Higher environmental standards have made the removal of arsenic from water an important problem for environmental engineering. Iron oxide is a particularly interesting sorbent to consider for this application. Its magnetic properties allow relatively routine dispersal and recovery of the adsorbent into and from groundwater or industrial processing facilities; in addition, iron oxide has strong and specific interactions with both As(III) and As(V). Finally, this material can be produced with nanoscale dimensions which enhance both its capacity and removal. The objective of this study was to evaluate the potential arsenic adsorption by nanoscale iron oxides, specifically magnetite (Fe 3O4) nanoparticles. We focused on the effect of magnetite particle size on the adsorption and desorption behavior of As(III) and As(V). The results show that the nanoparticle size has a dramatic effect on the adsorption and desorption of arsenic. As particle size is decreased from 300 nm to 12 nm the adsorption capacities for both As(III) and As(V) increase nearly 1000 times. Interestingly, this increase is more than expected from simple considerations of surface area and suggest that nanoscale iron oxide materials sorb arsenic through different means than bulk systems. The desorption process however, exhibits some hysteresis with the effect becoming more pronounced with small nanoparticles. This hysteresis most likely results from a higher arsenic affinity for magnetite nanoparticles. This work suggests that magnetite nanocrystals and magnetic separations offer a promising method for arsenic removal.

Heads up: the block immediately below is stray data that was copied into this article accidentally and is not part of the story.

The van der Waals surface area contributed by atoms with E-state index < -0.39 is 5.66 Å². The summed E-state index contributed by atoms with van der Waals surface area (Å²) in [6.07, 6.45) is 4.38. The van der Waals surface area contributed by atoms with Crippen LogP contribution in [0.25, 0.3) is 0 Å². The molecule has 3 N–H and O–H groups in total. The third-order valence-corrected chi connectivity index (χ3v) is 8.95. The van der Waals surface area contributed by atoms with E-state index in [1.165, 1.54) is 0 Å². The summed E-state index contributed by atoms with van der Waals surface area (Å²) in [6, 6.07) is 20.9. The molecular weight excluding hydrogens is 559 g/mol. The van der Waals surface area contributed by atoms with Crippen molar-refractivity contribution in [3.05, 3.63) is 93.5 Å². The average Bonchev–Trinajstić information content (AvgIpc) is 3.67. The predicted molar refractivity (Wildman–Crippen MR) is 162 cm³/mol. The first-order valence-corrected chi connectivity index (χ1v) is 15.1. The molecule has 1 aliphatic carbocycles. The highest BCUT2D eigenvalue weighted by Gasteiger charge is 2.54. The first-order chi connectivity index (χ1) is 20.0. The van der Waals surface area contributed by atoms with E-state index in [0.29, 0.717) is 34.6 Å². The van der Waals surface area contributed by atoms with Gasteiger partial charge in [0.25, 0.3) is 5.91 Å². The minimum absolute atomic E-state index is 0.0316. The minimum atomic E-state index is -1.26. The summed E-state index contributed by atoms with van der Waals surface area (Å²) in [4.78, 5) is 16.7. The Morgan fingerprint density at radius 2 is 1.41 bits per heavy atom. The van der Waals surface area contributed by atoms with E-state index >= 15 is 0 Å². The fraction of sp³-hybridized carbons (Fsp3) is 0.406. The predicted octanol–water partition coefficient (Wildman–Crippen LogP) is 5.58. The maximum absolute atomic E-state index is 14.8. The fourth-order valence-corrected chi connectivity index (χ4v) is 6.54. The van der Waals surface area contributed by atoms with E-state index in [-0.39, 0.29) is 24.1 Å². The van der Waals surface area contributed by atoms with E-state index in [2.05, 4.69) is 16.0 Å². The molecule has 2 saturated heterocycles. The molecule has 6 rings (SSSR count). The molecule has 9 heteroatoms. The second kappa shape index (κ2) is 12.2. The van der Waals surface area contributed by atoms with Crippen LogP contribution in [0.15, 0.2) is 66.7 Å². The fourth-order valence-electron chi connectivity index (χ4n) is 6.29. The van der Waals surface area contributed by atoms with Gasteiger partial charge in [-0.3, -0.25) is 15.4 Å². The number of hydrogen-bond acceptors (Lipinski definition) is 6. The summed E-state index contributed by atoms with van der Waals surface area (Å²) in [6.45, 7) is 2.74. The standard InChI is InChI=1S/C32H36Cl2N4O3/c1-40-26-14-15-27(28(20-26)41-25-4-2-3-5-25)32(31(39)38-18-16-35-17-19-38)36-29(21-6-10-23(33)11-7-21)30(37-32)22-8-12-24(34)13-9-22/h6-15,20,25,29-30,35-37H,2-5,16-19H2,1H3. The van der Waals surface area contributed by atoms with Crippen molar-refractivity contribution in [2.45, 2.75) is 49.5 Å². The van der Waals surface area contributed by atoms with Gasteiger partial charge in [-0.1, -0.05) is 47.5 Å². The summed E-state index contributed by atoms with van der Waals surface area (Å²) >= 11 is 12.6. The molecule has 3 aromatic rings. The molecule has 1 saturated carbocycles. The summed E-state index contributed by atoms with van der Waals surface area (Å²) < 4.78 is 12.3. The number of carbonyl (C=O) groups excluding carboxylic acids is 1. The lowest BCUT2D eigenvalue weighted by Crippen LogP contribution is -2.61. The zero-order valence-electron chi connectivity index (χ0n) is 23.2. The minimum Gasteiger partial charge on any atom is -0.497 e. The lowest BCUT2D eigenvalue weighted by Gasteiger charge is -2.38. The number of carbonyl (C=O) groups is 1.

|Original language||English (US)|
|Title of host publication||2006 TMS Fall Extraction and Processing Division: Sohn International Symposium|
|Number of pages||8|
|State||Published - Dec 1 2006|